Legislation to change the metal composition of nickels is on the table. If it goes through (which in all likelihood it will) nickels produced before the change will begin to disappear just like silver coins did.
Coin Composition Change Included In Obama's 2011 Budget
By Alec Nevalainen
February 02, 2010
This section appears in the Terminations, Reductions, and Savings portion of the budget. This document can be found at http://www.whitehouse.gov/omb/budget/fy2011/assets/trs.pdf
One omission from the proposed composition change is the Presidential and Native American Dollars. Either they are satisfied with the current composition or they were left out inadvertently (which I can understand, the Presidential dollar program is easily forgettable).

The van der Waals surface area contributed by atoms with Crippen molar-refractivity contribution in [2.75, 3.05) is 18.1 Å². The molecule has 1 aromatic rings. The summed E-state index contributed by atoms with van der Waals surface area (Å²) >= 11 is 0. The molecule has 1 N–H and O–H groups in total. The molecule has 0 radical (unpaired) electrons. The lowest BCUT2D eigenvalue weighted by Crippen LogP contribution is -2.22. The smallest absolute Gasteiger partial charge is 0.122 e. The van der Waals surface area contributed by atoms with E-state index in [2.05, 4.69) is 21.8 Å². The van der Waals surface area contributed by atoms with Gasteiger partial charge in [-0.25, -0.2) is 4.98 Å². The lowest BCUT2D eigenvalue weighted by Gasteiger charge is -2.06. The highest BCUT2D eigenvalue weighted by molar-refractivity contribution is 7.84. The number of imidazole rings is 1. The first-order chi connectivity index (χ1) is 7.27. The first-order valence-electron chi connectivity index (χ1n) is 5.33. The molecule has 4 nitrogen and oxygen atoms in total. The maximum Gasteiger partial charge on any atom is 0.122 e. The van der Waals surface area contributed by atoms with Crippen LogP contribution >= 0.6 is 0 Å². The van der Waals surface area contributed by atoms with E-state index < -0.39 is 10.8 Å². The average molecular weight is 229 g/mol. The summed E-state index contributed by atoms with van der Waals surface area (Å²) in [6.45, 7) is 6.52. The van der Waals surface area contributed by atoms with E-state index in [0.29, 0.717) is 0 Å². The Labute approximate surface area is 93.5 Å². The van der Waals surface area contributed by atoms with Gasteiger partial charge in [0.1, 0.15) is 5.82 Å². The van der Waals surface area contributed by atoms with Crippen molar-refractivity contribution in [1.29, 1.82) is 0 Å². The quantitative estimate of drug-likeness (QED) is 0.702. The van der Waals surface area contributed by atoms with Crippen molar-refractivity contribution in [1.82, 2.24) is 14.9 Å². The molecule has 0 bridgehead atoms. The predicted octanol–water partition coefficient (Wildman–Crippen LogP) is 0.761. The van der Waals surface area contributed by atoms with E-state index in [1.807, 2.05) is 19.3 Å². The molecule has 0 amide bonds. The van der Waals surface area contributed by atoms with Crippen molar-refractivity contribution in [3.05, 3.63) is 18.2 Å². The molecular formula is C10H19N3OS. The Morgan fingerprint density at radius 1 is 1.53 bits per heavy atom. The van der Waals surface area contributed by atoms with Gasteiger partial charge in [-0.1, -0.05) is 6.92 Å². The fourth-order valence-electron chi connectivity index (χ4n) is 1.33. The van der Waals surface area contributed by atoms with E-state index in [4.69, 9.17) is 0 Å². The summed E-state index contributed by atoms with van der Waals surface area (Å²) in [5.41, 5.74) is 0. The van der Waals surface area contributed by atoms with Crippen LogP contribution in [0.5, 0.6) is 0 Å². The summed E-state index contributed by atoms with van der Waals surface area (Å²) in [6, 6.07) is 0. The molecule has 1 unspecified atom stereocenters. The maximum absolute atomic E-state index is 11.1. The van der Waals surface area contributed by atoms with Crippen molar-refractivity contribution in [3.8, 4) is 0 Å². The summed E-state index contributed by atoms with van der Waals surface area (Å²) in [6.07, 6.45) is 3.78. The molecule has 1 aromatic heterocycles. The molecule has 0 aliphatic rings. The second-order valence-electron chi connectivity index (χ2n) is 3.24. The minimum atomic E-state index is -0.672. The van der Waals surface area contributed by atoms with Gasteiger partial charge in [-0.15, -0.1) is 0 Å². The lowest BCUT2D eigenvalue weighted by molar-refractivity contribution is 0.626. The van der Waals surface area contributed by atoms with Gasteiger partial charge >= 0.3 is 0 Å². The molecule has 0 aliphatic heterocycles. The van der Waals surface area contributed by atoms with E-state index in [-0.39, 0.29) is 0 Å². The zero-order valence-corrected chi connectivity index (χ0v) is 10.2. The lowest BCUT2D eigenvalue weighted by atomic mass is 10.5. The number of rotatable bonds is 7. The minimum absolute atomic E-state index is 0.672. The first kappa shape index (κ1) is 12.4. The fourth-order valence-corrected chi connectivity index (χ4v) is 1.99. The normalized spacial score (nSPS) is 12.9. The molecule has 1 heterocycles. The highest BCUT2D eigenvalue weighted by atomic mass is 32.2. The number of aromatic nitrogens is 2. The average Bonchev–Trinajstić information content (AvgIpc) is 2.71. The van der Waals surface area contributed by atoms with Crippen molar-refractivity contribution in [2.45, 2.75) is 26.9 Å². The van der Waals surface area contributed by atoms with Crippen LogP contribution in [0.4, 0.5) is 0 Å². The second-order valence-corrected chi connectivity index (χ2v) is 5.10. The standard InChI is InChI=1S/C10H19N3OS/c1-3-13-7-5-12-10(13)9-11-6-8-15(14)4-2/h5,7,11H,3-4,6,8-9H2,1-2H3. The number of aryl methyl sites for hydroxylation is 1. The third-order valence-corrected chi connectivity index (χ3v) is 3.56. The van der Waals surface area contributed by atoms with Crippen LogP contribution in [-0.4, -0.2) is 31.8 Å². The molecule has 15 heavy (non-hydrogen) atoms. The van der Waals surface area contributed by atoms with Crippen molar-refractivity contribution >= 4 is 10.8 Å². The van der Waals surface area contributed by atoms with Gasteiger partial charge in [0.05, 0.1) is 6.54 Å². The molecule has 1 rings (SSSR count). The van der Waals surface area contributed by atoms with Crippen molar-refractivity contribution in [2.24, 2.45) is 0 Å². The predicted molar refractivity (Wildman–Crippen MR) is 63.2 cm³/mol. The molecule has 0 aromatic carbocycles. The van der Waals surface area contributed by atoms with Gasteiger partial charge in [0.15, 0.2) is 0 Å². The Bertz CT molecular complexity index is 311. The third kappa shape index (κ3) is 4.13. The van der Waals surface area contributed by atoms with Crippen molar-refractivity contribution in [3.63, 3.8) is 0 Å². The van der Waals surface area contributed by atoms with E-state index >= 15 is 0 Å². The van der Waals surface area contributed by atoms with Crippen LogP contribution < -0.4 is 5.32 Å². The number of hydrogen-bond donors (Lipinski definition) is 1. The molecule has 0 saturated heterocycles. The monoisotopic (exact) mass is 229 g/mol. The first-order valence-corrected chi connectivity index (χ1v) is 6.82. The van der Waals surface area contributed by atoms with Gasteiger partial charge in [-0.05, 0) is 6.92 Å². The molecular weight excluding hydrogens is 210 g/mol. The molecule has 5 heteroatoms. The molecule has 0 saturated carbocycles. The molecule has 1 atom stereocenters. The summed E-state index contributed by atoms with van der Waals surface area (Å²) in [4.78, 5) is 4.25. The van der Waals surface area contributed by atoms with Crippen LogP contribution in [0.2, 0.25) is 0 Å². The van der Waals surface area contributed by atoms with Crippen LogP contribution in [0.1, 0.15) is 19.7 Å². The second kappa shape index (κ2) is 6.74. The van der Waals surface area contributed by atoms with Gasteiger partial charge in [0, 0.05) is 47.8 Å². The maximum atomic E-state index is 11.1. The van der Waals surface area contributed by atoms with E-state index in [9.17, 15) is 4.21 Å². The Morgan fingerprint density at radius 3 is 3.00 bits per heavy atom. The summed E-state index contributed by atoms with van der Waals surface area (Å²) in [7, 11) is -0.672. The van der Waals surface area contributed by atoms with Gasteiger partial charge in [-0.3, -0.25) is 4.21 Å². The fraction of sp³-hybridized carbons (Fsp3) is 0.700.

Full text from page 100:
OTHER SAVINGS: COINAGE MATERIAL
Department of the Treasury
The Budget proposes to provide the U.S. Mint with greater flexibility in the material composition of coins to reduce its losses on some coins and the production costs associated with volatile metal prices.
The Mint's primary cost driver is the price of metal, a factor over which it has no control. Daily spot prices of copper and zinc, the Mint's two main metallic materials, have fluctuated in excess of 100 percent, and the price of nickel by 500 percent in recent years.¹ This contributes to volatile and negative margins on both the penny and nickel: in recent years the penny has cost approximately 1.8 cents and the nickel approximately 9 cents to produce.² Costs have exceeded the value of these two coins by over $100 million in prior years. Through its gains on other coins, the Mint annually returns hundreds of millions of dollars to the Treasury General Fund (GF) and is funded by the Mint Public Enterprise Fund. ... Stash away your nickels now.